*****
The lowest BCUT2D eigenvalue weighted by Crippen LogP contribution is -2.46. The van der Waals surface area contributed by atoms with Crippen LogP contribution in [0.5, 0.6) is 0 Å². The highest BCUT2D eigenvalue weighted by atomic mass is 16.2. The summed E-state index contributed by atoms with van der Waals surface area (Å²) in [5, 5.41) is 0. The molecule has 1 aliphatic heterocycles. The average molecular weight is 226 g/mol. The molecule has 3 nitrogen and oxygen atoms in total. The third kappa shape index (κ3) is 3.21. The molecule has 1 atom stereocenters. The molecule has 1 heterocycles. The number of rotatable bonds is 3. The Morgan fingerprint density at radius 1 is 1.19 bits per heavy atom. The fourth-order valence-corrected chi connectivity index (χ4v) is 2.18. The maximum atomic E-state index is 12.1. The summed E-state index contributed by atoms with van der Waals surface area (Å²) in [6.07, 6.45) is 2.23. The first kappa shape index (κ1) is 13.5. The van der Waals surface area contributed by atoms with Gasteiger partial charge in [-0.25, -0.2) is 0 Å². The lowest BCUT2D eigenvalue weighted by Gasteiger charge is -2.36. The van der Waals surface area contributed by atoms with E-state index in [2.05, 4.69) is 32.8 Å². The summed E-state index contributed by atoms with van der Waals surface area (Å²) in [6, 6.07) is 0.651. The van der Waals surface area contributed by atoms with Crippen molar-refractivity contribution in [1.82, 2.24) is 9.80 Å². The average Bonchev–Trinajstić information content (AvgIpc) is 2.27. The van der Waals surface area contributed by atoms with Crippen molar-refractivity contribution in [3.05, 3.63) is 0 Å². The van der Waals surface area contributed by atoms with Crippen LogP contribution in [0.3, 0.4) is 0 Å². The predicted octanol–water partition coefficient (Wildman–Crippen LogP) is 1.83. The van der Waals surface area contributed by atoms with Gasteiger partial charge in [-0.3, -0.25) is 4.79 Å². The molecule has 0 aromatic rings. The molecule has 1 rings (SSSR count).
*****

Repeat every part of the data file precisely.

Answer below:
The lowest BCUT2D eigenvalue weighted by Crippen LogP contribution is -2.46. The van der Waals surface area contributed by atoms with Crippen LogP contribution in [0.5, 0.6) is 0 Å². The highest BCUT2D eigenvalue weighted by atomic mass is 16.2. The summed E-state index contributed by atoms with van der Waals surface area (Å²) in [5, 5.41) is 0. The molecule has 1 aliphatic heterocycles. The average molecular weight is 226 g/mol. The molecule has 3 nitrogen and oxygen atoms in total. The third kappa shape index (κ3) is 3.21. The molecule has 1 atom stereocenters. The molecule has 1 heterocycles. The number of rotatable bonds is 3. The Morgan fingerprint density at radius 1 is 1.19 bits per heavy atom. The fourth-order valence-corrected chi connectivity index (χ4v) is 2.18. The maximum atomic E-state index is 12.1. The summed E-state index contributed by atoms with van der Waals surface area (Å²) in [6.07, 6.45) is 2.23. The first kappa shape index (κ1) is 13.5. The van der Waals surface area contributed by atoms with Gasteiger partial charge in [-0.25, -0.2) is 0 Å². The lowest BCUT2D eigenvalue weighted by Gasteiger charge is -2.36. The van der Waals surface area contributed by atoms with E-state index in [2.05, 4.69) is 32.8 Å². The summed E-state index contributed by atoms with van der Waals surface area (Å²) in [6, 6.07) is 0.651. The van der Waals surface area contributed by atoms with Crippen molar-refractivity contribution in [1.82, 2.24) is 9.80 Å². The average Bonchev–Trinajstić information content (AvgIpc) is 2.27. The van der Waals surface area contributed by atoms with Crippen molar-refractivity contribution in [3.05, 3.63) is 0 Å². The van der Waals surface area contributed by atoms with Crippen LogP contribution in [0.3, 0.4) is 0 Å². The predicted octanol–water partition coefficient (Wildman–Crippen LogP) is 1.83. The van der Waals surface area contributed by atoms with Gasteiger partial charge in [-0.3, -0.25) is 4.79 Å². The molecule has 0 aromatic rings. The molecule has 1 rings (SSSR count).